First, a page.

(Creative Commons licensed photo by nic0)

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....contrasted with bright, open, colorful windows.

The point here is that I believe you can learn a lot from criticism, and that it can be an awesome source of innovation.

I like to keep our windows pretty wide open -- after all, every piece of criticism you get is an opportunity to learn and improve.

(Creative Commons licensed photo by tranchis)

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Similarly, to illuminate our unique approach to brand ambassadors, I contrasted a photograph of uniform, monochrome lights....

(Creative Commons photo by RobertFrancis)

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...with an artful image of one-of-a-kind lanterns.

(Creative Commons licensed image by benfff85)

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Michele Mizejewski, who I mentioned earlier, uses this technique as well in her talk, comparing the idealized, rainbow-hued vision of collaborative blogging....

(Creative Commons licensed photo by Pink Sherbet Photography)

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...to the reality, more like a muddy mess.

(Creative Commons licensed photo by Martin Cathrae)

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Here's an image I pulled recently for a company whose fundamental value proposition is around data transparency -- with pictures, you can really show the difference between opacity....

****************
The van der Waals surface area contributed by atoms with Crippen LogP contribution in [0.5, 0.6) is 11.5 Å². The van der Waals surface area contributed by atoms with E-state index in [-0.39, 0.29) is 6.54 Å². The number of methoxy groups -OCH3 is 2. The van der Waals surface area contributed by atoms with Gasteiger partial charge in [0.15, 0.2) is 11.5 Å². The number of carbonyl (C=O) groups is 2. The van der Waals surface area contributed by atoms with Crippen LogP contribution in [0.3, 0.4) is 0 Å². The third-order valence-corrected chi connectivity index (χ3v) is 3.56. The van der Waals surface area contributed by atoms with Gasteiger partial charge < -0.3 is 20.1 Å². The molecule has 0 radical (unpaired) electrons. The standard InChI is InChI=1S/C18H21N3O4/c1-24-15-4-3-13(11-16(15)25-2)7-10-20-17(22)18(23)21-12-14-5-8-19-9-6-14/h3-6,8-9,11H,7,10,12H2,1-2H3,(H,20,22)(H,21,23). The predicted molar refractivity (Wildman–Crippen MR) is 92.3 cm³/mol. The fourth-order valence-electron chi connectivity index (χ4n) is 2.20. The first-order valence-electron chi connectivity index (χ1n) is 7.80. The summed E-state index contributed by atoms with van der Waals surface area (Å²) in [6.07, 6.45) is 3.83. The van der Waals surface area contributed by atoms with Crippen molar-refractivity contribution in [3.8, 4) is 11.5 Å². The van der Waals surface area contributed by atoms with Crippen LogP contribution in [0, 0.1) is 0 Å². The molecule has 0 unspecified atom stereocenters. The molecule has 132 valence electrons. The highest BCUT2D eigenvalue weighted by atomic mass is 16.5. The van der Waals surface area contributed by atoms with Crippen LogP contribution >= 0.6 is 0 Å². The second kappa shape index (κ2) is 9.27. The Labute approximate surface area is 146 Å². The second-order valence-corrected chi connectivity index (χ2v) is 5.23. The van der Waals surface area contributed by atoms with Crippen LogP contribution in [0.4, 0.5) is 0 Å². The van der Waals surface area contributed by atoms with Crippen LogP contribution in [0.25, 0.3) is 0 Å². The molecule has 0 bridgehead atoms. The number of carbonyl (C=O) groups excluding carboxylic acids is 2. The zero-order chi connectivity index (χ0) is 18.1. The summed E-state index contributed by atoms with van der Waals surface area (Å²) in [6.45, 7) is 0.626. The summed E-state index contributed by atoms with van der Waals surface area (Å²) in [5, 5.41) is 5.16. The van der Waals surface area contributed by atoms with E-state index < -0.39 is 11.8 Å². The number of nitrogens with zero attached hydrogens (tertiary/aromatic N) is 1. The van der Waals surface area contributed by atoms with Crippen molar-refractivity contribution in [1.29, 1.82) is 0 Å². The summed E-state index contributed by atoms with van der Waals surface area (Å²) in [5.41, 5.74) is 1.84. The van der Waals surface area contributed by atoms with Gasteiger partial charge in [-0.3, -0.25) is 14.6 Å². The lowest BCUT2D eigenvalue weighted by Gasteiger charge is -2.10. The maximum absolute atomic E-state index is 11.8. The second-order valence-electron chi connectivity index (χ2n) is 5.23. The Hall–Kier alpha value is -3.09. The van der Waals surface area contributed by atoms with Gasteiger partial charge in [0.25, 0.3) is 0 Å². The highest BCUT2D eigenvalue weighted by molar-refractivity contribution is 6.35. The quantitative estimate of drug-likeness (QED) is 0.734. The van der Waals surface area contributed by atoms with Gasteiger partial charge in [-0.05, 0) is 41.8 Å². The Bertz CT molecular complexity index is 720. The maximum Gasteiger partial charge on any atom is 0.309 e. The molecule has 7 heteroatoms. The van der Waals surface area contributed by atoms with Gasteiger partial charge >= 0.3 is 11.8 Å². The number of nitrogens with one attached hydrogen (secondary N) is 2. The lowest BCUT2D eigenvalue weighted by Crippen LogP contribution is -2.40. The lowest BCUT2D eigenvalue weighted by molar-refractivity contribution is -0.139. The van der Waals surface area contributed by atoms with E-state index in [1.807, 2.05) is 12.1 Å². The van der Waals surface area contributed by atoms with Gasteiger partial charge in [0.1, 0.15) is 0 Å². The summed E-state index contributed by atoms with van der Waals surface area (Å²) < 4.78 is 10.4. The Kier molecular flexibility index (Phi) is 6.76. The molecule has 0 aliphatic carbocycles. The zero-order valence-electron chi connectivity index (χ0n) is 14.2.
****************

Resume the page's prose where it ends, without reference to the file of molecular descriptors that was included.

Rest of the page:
Photo by garryknight

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or distortion...

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and transparency, clarity.
Photo by kevin dooley

4. Thematic imagery

The most satisfying presentations have a powerful central idea, and visuals can be an ideal way to bring that unifying theme to life vividly.
Photo by vl8189

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For example, when we launched our Web App, the central idea was that we were bringing Haiku Deck to the cloud. In our Haiku Deck press release, I used images of clouds and water in various forms throughout to reinforce the message.


(Creative Commons licensed photo by 0+ Imaging)

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(Creative Commons licensed photo by Snap Man.)

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(Creative Commons licensed photo by QUOI Media)

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(Creative Commons licensed photo by TimothyJ)

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OK, back to "I Have a Good Feeling About This" by Reg Braithwaite. Reg is a very clever visual storyteller, and he uses stylized vintage photography as a unifying visual theme to recount the evolution of software.


(Creative Commons licensed photo by Ken Whytock)

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(Creative Commons licensed photo by Basilisk Sam)

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(Creative Commons licensed photo by distar97)

How To

Building an image collection
Photo by Mélisande*

5. Personal imagery